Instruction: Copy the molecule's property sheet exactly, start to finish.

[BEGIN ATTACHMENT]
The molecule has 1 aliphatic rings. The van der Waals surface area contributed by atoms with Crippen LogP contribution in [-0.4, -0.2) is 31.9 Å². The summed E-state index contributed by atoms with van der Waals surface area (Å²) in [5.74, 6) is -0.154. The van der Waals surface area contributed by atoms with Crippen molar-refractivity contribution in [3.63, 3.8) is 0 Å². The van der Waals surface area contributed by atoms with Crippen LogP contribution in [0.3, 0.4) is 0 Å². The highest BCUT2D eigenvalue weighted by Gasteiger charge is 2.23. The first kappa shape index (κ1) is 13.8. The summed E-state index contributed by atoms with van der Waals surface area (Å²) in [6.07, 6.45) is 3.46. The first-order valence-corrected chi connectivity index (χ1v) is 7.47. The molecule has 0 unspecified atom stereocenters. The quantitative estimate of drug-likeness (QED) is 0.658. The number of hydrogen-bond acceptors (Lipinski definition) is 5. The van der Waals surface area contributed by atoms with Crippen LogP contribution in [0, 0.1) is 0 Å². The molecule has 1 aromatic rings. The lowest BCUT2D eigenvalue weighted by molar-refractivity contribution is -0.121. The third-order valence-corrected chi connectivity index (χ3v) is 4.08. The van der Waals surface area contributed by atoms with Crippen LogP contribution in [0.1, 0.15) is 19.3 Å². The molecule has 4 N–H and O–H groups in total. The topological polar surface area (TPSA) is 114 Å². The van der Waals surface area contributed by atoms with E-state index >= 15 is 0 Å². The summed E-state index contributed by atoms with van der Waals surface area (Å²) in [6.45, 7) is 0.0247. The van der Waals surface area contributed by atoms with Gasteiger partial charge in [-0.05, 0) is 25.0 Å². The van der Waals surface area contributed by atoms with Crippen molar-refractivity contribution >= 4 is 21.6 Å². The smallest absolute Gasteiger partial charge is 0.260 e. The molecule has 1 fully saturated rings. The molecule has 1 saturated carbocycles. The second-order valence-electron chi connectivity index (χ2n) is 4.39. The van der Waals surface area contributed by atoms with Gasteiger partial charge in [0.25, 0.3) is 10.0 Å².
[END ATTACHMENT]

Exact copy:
The molecule has 1 aliphatic rings. The van der Waals surface area contributed by atoms with Crippen LogP contribution in [-0.4, -0.2) is 31.9 Å². The summed E-state index contributed by atoms with van der Waals surface area (Å²) in [5.74, 6) is -0.154. The van der Waals surface area contributed by atoms with Crippen molar-refractivity contribution in [3.63, 3.8) is 0 Å². The van der Waals surface area contributed by atoms with Crippen LogP contribution in [0.3, 0.4) is 0 Å². The highest BCUT2D eigenvalue weighted by Gasteiger charge is 2.23. The first kappa shape index (κ1) is 13.8. The summed E-state index contributed by atoms with van der Waals surface area (Å²) in [6.07, 6.45) is 3.46. The first-order valence-corrected chi connectivity index (χ1v) is 7.47. The molecule has 0 unspecified atom stereocenters. The quantitative estimate of drug-likeness (QED) is 0.658. The number of hydrogen-bond acceptors (Lipinski definition) is 5. The van der Waals surface area contributed by atoms with Crippen LogP contribution in [0, 0.1) is 0 Å². The molecule has 1 aromatic rings. The lowest BCUT2D eigenvalue weighted by molar-refractivity contribution is -0.121. The third-order valence-corrected chi connectivity index (χ3v) is 4.08. The van der Waals surface area contributed by atoms with Crippen LogP contribution in [0.1, 0.15) is 19.3 Å². The molecule has 4 N–H and O–H groups in total. The topological polar surface area (TPSA) is 114 Å². The van der Waals surface area contributed by atoms with E-state index >= 15 is 0 Å². The summed E-state index contributed by atoms with van der Waals surface area (Å²) in [6.45, 7) is 0.0247. The van der Waals surface area contributed by atoms with Gasteiger partial charge in [-0.05, 0) is 25.0 Å². The van der Waals surface area contributed by atoms with Crippen molar-refractivity contribution >= 4 is 21.6 Å². The smallest absolute Gasteiger partial charge is 0.260 e. The molecule has 1 fully saturated rings. The molecule has 1 saturated carbocycles. The second-order valence-electron chi connectivity index (χ2n) is 4.39. The van der Waals surface area contributed by atoms with Gasteiger partial charge in [0.25, 0.3) is 10.0 Å².